by Esther Darlington MacDonald
If anything says something about anybody, it is the tell-tale nickname.
It isn’t surprising how our life and times picks up the salient features of some one’s life and breaks it down to a few words. It is part and parcel of our willingness to laugh. Not only to laugh at each other, but to laugh at ourselves. For, I’m sure that all those who will go down in history with nicknames, and have already gone down that richly decorated path, knew perfectly well what they were nicknamed. And, they may even have taken pride in them.
Do you think that the Honorable Prime Minister, Winston Churchill, for example, did not know he was “Winnie”? Of course he did. Now Winnie could be construed as a feminine name. Cherubic features he may have had in old age, Winston could certainly not be viewed as feminine. At least, not in the sense that we understand the gender.
Well, nick names of that bygone era of say, a hundred or more years ago, proliferated like the proverbial fleas on a mongrel. They became part and parcel of the identity of many dozens of persons, usually of the male gender, who carried their nicknames into our history books and will remain there for generations.
For instance, let’s start off with a few that grew out of our colorful Cariboo history.
Twelve Foot Davis. Who located a promising site at Richfield, just a mile from Barkerville. His name was actually Henry Steel. He earned the nickname when he measured the distance from the No. 1 post and covered the available ground at that part of Williams Creek. He measured each of the claims on the creek, 100 feet up and 100 feet down, and found there was a gap of 12 feet between the two claims. He “at once located the ground and then sat down to await developments and later sold the fractional claim for a good round figure”. (Dr. Mark S. Wade, The Cariboo Road, privately published.)
Closer to home, we find Oregon Jack, after which a creek, a mountain side, and a rest site are named, just south of Ashcroft. Oregon Jack was John Dowling. He came from Oregon, not surprisingly. He built a wayside Inn at the top of the Oregon Jack hill, not far from Basque Ranch. We have to remember that those wayside inns of the time were valuable sources of rest, drink and meals to the teamsters and travellers on that very rough and lengthy tract called the Cariboo wagon road. Building a wayside inn at the top of that steep incline we call “Oregon Jack”was a good idea. And I’m sure it served the American well for a few years anyway.
Then there was Bloody Edwards, an ex-sailor who ran an inn on the Cottonwood River. He earned the nick name because he cursed almost continually, using that word. Actually, the man was not the burly figure one would expect of some one with the nickname Bloody Edwards. He was described as a “small, mild mannered man who charged what was considered exorbitant fees. For meals, $1.50. For a bed for the night, $l.50, and for feed for the horses, $1.50 for each horse. Judge Begbie, ever the gentleman, referred to the inkeeper as “Sanguine Edwards”.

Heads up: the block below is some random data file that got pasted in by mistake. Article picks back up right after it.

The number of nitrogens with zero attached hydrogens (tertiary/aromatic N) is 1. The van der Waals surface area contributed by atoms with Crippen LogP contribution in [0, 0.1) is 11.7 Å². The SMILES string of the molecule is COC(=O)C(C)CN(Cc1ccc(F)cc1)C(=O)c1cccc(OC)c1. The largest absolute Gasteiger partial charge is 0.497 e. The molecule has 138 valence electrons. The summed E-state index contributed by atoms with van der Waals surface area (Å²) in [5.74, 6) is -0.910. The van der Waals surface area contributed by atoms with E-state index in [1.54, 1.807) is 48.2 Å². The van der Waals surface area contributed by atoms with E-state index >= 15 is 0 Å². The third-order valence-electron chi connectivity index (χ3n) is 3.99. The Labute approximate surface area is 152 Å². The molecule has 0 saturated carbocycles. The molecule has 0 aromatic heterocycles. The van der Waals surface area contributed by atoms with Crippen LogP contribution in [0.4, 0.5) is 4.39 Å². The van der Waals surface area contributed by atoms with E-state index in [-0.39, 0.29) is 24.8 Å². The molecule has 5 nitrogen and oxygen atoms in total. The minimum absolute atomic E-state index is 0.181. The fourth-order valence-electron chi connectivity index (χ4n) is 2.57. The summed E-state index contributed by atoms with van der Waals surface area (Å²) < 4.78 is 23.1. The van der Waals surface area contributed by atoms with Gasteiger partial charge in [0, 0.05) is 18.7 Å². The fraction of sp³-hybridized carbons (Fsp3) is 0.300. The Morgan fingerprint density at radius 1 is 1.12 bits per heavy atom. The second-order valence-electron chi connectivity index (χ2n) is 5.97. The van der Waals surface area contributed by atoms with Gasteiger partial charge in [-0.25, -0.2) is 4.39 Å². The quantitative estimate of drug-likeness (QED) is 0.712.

Red Alec, another packer of goods into Barkerville, earned the nickname because the packer liked to tell people about the Indian attacks he and others suffered coming from California. He talked about the hardships endured by those travellers. Perhaps it was one tale too many that earned Red Alec the nickname. His real name remains a mystery.
Then there was William Henry Sanford, who jointly owned Bonaparte House at Cache Creek for a short time. Sanford was known as Boston Bill Sanford. The native Indians of the time, referred to Americans as “Boston men”. And though Sanford always said he was a Canadian, – possibly to put an end to the nickname, he was, actually, an American. Now we know the area where Sanford liked to race his horses, as Boston Flats. It is, as most people know, the lovely sweep of an alfalfa field below Elephant Mountain, between Cache Creek and Ashcroft.
There seems to have been a small multitude of men named Doc. The most notable of them was Doc English, whose clever doctoring of horses undoubtedly gave him the nickname. Doc’s career in the Cariboo ran from the Williams Lake area down to Ashcroft. He ranched in the Hat Creek Valley near the turnoff of the highway to Lillooet, and he built a large two storey house in the middle of the meadow. Remnants of the building still stand today. Doc loved horses, bred them and trained them to race. And he raced them all over the Cariboo. Horse racing was one of those activities common in almost every community then. Horses were raced on Railway Street in Ashcroft, and up on what is now the Mesa Vista sub division. Before the advent of the veterinarian, some one like Doc English was considered the equivalent.
A man named Robert Smith was known as Peg Leg Smith. In 1866, he was a general contractor who built the road from Soda Creek to Quesnel. Smith also kept a saloon at Lytton. He earned the nickname Peg Leg owing to his use of a crutch, because he suffered from a swollen knee. Smith went on to become an MLA for the Yale district in the first Provincial legislature after Confederation. Smith objected to B.C. joining the Confederation, because Ottawa was considered dictatorial in the building of the railroad across the country. He asked that the Province secede from Confederation, but the resolution had no second bidder and died a natural death. Peg Leg Smith, it is hoped had the same fate.
There were other names that were colorful enough, but we know little about the men who earned them. Six Toed Pete, Texas Bill, Cantab Williams, Chapman’s Bar Alec, and Doc Chisholm. But every one of those nicknamed pioneers have earned a paragraph or two in our history books. Still, the flavor of the times is reflected somewhat in the names, don’t you think?